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Wisconsin CME Session Explores Benefits/Costs of Nutrition+ for CAD, Childhood Obesity PDF Print E-mail
Written by John Weeks   

Wisconsin CME Session Explores Benefits/Costs of Nutrition+ for CAD, Childhood Obesity

Summary:  As an early step in exploring development of a formal graduate program in nutrition, the Medical College of Wisconsin (MCW) and the University of Wisconsin-Milwaukee (UWM) are sponsoring a CME-CEU program on November 10 which will compare data on nutritional and other interventions for two significant health problems: coronary artery disease and childhood obesity. The November 10 program distinguishes itself, as a conventional medical school-sponsored program, for its multi-disciplinary faculty and its willingness to ask the $64-billion dollar+ question: How do natural and integrated treatments stack up, clinically and financially, compared to conventional approaches alone?

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Image On November 10, 2006, the Medical College of Wisconsin (MCW) and the University of Wisconsin-Milwaukee (UWM) are sponsoring a CME/CEU program which drives directly into the heart of the matter for integrated health care. The packed day of presentations, case studies and panel discussions asks the most significant - yet frequently avoided - question in integration: Do we stand to gain, clinically and/or economically, from more integrated approaches to our very costly chronic diseases?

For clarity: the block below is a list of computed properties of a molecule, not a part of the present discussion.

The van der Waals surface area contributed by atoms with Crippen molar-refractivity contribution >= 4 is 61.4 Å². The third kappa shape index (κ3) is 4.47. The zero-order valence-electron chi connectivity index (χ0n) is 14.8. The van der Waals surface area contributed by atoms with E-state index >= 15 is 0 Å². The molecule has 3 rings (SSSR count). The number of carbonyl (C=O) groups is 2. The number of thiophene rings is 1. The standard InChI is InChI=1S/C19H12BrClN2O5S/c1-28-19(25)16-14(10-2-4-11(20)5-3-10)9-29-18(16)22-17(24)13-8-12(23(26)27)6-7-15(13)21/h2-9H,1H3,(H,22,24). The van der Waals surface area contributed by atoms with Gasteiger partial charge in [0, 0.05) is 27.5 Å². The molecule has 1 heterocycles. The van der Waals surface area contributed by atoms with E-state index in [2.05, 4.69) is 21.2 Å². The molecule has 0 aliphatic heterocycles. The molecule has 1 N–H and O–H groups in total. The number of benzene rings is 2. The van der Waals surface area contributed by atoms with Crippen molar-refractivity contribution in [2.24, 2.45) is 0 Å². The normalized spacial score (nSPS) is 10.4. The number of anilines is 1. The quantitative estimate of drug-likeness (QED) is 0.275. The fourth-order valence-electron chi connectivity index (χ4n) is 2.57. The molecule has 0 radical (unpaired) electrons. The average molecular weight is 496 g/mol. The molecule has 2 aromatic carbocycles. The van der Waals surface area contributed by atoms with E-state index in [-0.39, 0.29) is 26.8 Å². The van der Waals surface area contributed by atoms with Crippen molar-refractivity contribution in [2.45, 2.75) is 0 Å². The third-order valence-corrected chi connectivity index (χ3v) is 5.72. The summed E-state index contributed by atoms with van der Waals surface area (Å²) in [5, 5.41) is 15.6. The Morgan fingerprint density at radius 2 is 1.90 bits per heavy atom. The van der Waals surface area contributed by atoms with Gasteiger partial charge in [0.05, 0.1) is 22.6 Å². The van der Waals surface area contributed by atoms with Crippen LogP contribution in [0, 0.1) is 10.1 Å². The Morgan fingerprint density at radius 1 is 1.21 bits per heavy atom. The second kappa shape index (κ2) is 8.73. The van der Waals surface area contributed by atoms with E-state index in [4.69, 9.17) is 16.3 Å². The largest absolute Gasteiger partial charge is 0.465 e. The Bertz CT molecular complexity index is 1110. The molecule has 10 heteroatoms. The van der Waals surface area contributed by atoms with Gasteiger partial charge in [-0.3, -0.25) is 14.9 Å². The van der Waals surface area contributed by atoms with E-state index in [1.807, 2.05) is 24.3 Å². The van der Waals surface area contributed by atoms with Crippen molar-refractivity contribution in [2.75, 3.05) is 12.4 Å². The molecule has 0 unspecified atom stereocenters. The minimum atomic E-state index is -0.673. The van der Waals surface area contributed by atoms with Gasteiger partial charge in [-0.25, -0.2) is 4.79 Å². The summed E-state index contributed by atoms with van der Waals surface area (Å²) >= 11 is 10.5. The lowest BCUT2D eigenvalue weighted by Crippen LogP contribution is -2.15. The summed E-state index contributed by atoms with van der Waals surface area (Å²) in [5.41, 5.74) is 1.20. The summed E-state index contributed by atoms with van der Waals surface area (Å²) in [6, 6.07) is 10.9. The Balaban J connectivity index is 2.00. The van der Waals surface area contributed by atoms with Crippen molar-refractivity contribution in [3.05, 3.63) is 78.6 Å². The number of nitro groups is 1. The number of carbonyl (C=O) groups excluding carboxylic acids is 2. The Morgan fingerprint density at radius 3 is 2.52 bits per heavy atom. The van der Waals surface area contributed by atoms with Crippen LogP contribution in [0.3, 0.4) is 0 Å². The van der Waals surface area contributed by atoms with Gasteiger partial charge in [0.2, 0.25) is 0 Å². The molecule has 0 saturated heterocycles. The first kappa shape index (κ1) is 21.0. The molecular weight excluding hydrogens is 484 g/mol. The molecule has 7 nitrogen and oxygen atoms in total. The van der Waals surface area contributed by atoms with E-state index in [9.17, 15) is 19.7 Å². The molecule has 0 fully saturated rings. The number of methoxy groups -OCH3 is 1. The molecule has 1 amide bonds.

(For information and brochure, click here.) The conference is entitled:

Comparative Therapeutics in Coronary Artery Disease
and Childhood Obesity: The Relative Benefits, Risks
and Costs of Nutrition and Other Therapies

Nutritional interventions are a special focus, according to conference coordinator, Joseph Weitzer, PhD, a clinical associate professor at the UWM. Says Weitzer: "
This conference was initiated as a first step toward addressing the on-going needs of health care providers to better understand the role of nutrition and other therapies in the treatment of disease." In fact, the meeting is a fact-finding event in a broader exploration toward development of a formal, graduate training program in nutrition.

Joseph Weitzer, PhD, conference coordinator
Nutrition is not the only natural approach which will be assessed. Data on exercise and lifestyle interventions with be presented, together with information on conventional approaches such as surgical and pharmacotherapeutics. The multi-disciplinary faculty includes MDs, NDs, PhDs, RNs an MPH and an MD-ND. Says Weitzer: "Speakers are likely to address information about other therapies as well."